American Hospital Association members in Washington last week for the group's 34th annual meeting were looking for money and manpower, both of which are in short supply, if you ask the AHA.
As hospital officials visited Capitol Hill pleading for relief from Medicare cuts they said are pitting physicians against hospitals, the AHA's members also learned details of a nationwide workforce shortage and how their Chicago-based trade association thinks they should address it.
The AHA's annual meeting, which drew some 2,200 people to the Hilton Washington and Towers last week, highlighted the critical role hospitals play in disaster readiness at a time when declining federal reimbursement imperils their ability to treat subsidized patients and act as front-line responders to a terrorist attack.
"My sense is that (White House officials) are a long way from really understanding ground-level what's going on day to day in hospitals right now," said Geoffrey Cole, president and chief executive officer of 200-bed Emerson Hospital in Concord, Mass., and chairman of the Massachusetts Hospital Association. "These are people of good will who aren't yet seeing what we're seeing."
Cole was one of several Massachusetts healthcare officials who visited last week with Sens. John Kerry (D-Mass.) and Edward Kennedy (D-Mass.) to make their case for congressional action to rein in Medicare cuts and put a stop to the Bush administration's policy of offsetting Medicare increases with cuts elsewhere in the program (See related story, p. 25). In Massachusetts, according to Cole, roughly 60% of hospitals operate in the red.
Kerry told the MHA members gathered on Capitol Hill about "the absurdity of (Congress') year-to-year, halfhearted, restrained response to a crisis we created and you're suffering through" but also let them know that any budgetary fix would probably be less than they wanted.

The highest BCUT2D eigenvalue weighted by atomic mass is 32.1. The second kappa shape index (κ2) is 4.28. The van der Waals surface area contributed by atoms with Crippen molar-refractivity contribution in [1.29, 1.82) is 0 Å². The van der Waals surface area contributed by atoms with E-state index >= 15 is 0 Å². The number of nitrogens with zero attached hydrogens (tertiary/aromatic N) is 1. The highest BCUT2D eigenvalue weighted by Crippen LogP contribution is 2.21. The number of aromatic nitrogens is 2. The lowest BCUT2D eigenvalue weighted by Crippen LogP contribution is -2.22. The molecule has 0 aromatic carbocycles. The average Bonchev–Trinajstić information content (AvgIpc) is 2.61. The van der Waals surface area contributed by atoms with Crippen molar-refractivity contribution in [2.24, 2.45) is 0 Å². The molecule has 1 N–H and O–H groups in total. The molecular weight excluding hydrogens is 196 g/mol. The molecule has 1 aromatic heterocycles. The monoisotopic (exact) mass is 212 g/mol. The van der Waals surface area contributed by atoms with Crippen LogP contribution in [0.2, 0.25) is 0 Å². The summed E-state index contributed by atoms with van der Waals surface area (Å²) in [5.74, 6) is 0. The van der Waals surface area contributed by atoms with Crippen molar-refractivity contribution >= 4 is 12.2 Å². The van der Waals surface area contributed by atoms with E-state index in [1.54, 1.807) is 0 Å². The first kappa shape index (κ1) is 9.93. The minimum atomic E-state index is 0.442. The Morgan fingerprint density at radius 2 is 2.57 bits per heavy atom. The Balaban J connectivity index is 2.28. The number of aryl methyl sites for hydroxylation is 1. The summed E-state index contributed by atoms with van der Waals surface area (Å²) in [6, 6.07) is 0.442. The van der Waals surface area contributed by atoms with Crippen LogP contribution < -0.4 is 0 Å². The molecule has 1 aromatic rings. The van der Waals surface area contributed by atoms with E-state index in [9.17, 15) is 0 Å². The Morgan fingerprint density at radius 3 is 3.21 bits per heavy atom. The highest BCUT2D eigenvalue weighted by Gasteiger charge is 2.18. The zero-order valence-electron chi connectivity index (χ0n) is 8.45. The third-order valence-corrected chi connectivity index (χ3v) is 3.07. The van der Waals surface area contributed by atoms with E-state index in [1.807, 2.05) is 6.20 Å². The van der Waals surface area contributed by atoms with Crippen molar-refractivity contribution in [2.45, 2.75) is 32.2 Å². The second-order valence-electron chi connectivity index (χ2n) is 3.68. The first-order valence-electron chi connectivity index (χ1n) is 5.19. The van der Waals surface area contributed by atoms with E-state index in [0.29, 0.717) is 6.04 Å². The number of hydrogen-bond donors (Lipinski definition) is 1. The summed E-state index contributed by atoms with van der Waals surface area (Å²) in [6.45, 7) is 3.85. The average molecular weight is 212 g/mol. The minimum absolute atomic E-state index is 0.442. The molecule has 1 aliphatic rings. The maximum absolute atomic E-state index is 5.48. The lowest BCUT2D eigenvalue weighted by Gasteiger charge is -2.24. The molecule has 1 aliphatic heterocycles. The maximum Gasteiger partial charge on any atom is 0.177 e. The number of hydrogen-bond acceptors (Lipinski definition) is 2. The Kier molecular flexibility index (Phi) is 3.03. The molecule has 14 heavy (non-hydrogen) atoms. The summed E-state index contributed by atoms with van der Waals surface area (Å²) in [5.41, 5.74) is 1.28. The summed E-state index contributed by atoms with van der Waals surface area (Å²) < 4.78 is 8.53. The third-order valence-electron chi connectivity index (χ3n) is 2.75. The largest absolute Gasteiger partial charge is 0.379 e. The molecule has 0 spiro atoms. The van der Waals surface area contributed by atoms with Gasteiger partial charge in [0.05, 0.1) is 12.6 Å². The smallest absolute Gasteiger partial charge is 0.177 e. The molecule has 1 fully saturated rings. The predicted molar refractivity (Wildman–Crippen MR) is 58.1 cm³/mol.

AHA members attending a four-hour federal relations forum that featured former New York City Mayor Rudolph Giuliani and Homeland Security Director Tom Ridge cheered calls for adding a prescription-drug benefit to Medicare. Back on Capitol Hill, however, those cheers were muted by political realities.
"The House of Representatives does not have the political will to add a prescription-drug benefit to Medicare this year," Rep. Jim McGovern (D-Mass.) told Modern Healthcare.
When they weren't lobbying for Medicare and Medicaid relief, officials attending last week's meeting saw for the first time a report on the healthcare workforce shortage prepared by an AHA commission. A shortage of all types of healthcare workers "is likely to become dramatically worse if we don't take action today," said Gary Mecklenburg, president and chief executive officer of Northwestern Memorial HealthCare in Chicago and the AHA's immediate past chairman.
Mecklenburg presented the 94-page report last week to a packed auditorium.
The national nurse vacancy rate was 13% last fall, and 82% of hospitals reported that it had become more difficult to recruit nurses since 1999, according to the report.
The AHA's 27-member Workforce Commission, chaired by Mecklenburg, developed the report, which includes data from AHA research and interviews with hospital officials, as well as from outside organizations and government agencies.
The workforce shortage involves a 71% vacancy rate among radiology and nuclear imaging specialists, a 46% vacancy rate among pharmacists, and a 27% vacancy rate among laboratory and medical technologists, according to the report.
To resolve the shortage the report suggested increasing the diversity of healthcare workers, fostering more meaningful work environments, developing partnerships with school systems to increase the pool of workers, and collaborating with other hospitals.
Having already adopted some of these recommendations, five-hospital Baptist Health Care in Pensacola, Fla., has seen its turnover rate drop 50% since 1996, said Al Stubblefield, Baptist's president and CEO, who sat on the panel that helped present the report.